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Choosing the Right Powerlifting Gym



Choosing the Right Powerlifting Gym

             While some of you guys are already training in a hardcore gym or are on a powerlifting team. There are always a few people that are looking to join their first powerlifting gym. Hell, there are even people who are training at a powerlifting gym. They are considering switching gyms altogether for various reasons. Maybe you’re not getting the quality advice you were expecting from your coach/gym owner.

            Maybe the two-hour commute from the gym to back home is finally getting to you and you need a more sustainable daily routine. As someone who has switched between different teams for the exact reasons I just wrote, realize that your reasons for considering another gym are perfectly reasonable and normal.

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            Since training at a powerlifting gym is supposed to be a long-term commitment. Here are some things I would consider when assessing whether a new facility or team is a good fit:

The coach/owner.

          Is the coach an elite lifter? Do they still compete? Do they have a good reputation within the powerlifting community? What powerlifting federation are they affiliated with, if any? Is the federation they’re affiliated with using the set of rules you’re willing to compete under? Do they run meets at the gym, or regularly have their lifters go to a venue close to the area for competition? What training methodology do they use for behalf of the team’s programming? Is your coach going to provide you with personal feedback on your individual performance as you train? How many elite lifters have they produced? How many elite lifters are they currently training right now?

The gym.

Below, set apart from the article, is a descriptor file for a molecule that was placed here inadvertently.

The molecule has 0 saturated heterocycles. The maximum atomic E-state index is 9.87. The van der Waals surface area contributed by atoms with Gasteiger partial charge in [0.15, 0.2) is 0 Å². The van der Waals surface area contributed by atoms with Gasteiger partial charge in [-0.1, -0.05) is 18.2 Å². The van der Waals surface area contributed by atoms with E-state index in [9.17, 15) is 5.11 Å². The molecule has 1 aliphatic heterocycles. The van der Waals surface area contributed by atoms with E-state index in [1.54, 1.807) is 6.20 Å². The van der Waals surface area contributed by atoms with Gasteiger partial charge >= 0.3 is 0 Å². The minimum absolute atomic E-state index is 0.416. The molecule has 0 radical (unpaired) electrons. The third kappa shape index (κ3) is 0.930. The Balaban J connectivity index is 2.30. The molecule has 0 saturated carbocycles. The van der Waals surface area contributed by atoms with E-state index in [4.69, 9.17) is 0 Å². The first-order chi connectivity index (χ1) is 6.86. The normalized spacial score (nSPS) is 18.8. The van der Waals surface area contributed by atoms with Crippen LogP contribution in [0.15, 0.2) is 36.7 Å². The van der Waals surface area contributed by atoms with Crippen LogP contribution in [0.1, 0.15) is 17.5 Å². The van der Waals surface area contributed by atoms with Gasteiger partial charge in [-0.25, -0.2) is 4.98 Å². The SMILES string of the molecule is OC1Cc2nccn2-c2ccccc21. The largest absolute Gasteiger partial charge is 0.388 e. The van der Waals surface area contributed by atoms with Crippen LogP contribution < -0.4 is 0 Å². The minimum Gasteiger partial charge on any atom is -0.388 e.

Are they fully equipped with everything you’ll need? While having access to a monolift isn’t necessary if you’re not competing in the RPS or SPF, you sure as hell need access to a squat rack, competition-grade bench, and quality bars for each lift. Is the gym open for the hours and days you plan on training? How much do they charge per month? Why does the gym charge $350 per month when a comparable gym 45 minutes away only charge $100 a month? (The figure of $350 a month is a real monthly fee being charged by a powerlifting gym in my area. I’m not making this shit up. Paying $100 a month if absolutely acceptable for a powerlifting gym, paying $350 a month means you’re being conned by a shitty owner.)

           Are they trying to lock you on a contract, or do they offer month to month billing? How far away is the gym from your house? If the gym is within 30 minutes of your house and you’re thinking that the commute is too long, you are a pussy. If it’s going to take 60-90 minutes to get back home and you plan on training here for the next few years, are you willing to stand by the commitment?

The atmosphere.

          Will there be lifters to train with during the hours you’ll be training? How about strong people with elite totals – can the coach name off elite lifters that regularly train during your scheduled time slots? Do the people in the gym seem to work together in split teams, or is everyone somewhat scattered around and doing their own thing? Are the lifters taking their shit seriously, or does the room look like a pony show that’s performing for social media?

              While these series of questions might seem asinine for something like joining a gym. Also, realize that you take powerlifting seriously and that it’s not just something you do to pass the time. You are goal-oriented, and as such the powerlifting gym must be results-oriented for its lifters.

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              With some experience, you can figure out all of the above by scheduling. A visit with the facility and talking to the coach/gym owner for a few minutes. That’s exactly what I did when I came to CSA for the first time. Talked to Jesse about becoming a member of the team while asking a few questions.

Bottom Line

              Don’t get caught up with what seems like a cool looking clique of lifters on Instagram when none of them can bench 315 for god’s sake. Find a good coach that has a reputation for being strong, experienced, and can name off lifters they’ve trained who are doing well in the current scene. Once you find the right fit between yourself and a solid powerlifting gym, you are all set to make some really fast progress and get stronger more quickly than you could ever fathom training by yourself.

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